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What is Gluten and Dairy Intolerance? What is the difference between an allergy and intolerance/sensitivity. Latest medical research. Open to the public.
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TOPIC: Celiac Lab tests

Celiac Lab tests 09 Nov 2008 22:55 #551

  • Debra
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From Labs on-line  

What is being tested?

Celiac disease tests are a group of assays developed to help diagnose celiac disease and a few other gluten-sensitive conditions. These tests detect autoantibodies that the body produces as part of an inappropriate immune response to dietary proteins found in wheat, rye, and barley (gluten and gliadin). In the past, the only way to diagnose celiac disease was by examination of a tissue biopsy of the small intestine. While this microscopic evaluation is still considered the gold standard and is still used to confirm a diagnosis of celiac disease, the availability of less invasive blood tests to screen for celiac disease has reduced the number of biopsies needed. Autoantibody blood tests that are available include:

[*]Anti-tissue Transglutaminase Antibody (tTG), IgA: Tissue transglutaminase is an enzyme responsible for crosslinking certain proteins. Although “tissue” is in the name of this autoantibody, it nevertheless involves testing blood and not tissue since the autoantibody is found in the blood. A few laboratories also offer tests to detect IgG anti-tTg. [/*]
[*]Anti-Gliadin Antibodies (AGA), IgG and IgA: Gliadin is part of the gluten protein found in wheat (similar proteins are found in rye, barley, and oats). AGA is an autoantibody against the gliadin portion. Two other tests that are now rarely used:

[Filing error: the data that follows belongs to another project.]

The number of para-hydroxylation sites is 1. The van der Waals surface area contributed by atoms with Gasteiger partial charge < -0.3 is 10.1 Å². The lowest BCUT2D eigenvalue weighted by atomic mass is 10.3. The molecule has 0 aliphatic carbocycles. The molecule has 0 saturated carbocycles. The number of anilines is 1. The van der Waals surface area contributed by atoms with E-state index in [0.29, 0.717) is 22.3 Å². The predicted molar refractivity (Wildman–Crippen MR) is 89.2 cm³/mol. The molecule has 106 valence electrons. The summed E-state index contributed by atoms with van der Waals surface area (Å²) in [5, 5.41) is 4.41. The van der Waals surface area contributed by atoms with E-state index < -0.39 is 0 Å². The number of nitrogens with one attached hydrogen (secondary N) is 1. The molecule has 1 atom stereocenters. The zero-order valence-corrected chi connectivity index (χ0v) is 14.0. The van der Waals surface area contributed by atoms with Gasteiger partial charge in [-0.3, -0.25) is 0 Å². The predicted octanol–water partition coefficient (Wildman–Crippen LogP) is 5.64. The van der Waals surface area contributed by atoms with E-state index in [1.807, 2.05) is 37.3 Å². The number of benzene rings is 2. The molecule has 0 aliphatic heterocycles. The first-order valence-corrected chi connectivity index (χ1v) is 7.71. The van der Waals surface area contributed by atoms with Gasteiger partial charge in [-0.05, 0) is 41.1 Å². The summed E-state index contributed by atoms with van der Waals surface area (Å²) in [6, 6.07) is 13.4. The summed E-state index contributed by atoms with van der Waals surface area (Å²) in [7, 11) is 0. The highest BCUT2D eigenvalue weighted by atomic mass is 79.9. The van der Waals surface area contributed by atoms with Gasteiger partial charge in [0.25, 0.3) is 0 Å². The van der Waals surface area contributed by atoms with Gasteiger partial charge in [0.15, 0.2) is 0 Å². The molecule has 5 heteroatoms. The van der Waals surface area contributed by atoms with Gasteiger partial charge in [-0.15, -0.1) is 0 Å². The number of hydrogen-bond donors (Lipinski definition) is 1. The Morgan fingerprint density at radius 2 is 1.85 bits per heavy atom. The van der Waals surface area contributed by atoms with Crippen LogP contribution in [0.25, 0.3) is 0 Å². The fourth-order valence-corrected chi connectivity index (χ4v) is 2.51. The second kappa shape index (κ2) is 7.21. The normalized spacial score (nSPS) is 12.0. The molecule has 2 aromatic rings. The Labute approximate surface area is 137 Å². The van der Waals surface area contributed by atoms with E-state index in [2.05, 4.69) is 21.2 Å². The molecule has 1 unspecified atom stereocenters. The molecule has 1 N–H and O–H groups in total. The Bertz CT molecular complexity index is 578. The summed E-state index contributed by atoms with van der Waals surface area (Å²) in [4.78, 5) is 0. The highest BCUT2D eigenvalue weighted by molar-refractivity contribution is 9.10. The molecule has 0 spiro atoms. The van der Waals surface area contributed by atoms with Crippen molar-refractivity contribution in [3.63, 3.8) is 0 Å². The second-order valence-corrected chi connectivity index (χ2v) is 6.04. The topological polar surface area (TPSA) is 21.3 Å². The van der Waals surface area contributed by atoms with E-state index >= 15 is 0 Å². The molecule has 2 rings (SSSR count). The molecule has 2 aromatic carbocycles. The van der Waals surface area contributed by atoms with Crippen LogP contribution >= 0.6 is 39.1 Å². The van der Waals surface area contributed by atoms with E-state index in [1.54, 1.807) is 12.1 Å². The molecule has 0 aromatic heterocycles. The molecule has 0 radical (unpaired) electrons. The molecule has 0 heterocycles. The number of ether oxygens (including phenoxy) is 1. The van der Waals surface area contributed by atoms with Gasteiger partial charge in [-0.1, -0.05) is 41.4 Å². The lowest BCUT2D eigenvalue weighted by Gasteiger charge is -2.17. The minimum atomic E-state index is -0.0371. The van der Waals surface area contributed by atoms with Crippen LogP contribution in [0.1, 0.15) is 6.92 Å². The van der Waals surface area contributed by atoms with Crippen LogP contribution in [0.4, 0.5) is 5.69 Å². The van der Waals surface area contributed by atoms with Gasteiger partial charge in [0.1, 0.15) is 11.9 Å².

[*]Anti-Endomysial Antibodies (EMA), IgA: Endomysium is the thin connective tissue layer that covers individual muscle fibers. Anti-Endomysial antibodies are developed in reaction to the ongoing damage to the intestinal lining. It has been found that tTg is the substance detected in this test. Almost 100% of patients with active celiac disease and 70% of patients with dermatitis herpetiformis (another gluten-sensitive condition that causes an itchy, burning, blistering rash on the skin) will have Anti-EMA, IgA antibodies. The test is more difficult to do and interpret properly than anti-tTg. [/*]
[*]Anti-Reticulin Antibodies (ARA), IgA: Anti-ARA is not as specific or sensitive as the other autoantibodies. It is found in about 60% of celiac disease patients and about 25% of patients with dermatitis herpetiformis. Each of the celiac blood tests measures the amount of a particular autoantibody in the blood. For each test, both IgG (Immunoglobulin G) and IgA (Immunoglobulin A) antibodies can be measured; however, few laboratories offer IgG tests other than for gliadin. IgG and IgA are two of the five classes of antibody proteins that the immune system creates in response to a perceived threat.
In general, the IgA antibody is more specific for celiac disease (since IgA is the type of antibody made in the intestine) and is measured almost exclusively. IgG versions may be ordered either to complement the IgA testing and/or ordered because someone has an overall deficiency in IgA. This happens about 2% of the time with celiac disease and can lead to some false negative test results.
[*]Total IgA serum should also be tested in order to make sure all of the above tests are accurate. IgA deficiency could render typical Celiac tests inconclusive or give false negative. You must be producing IgA antibodies for those tests using them to work correctly.[/*]
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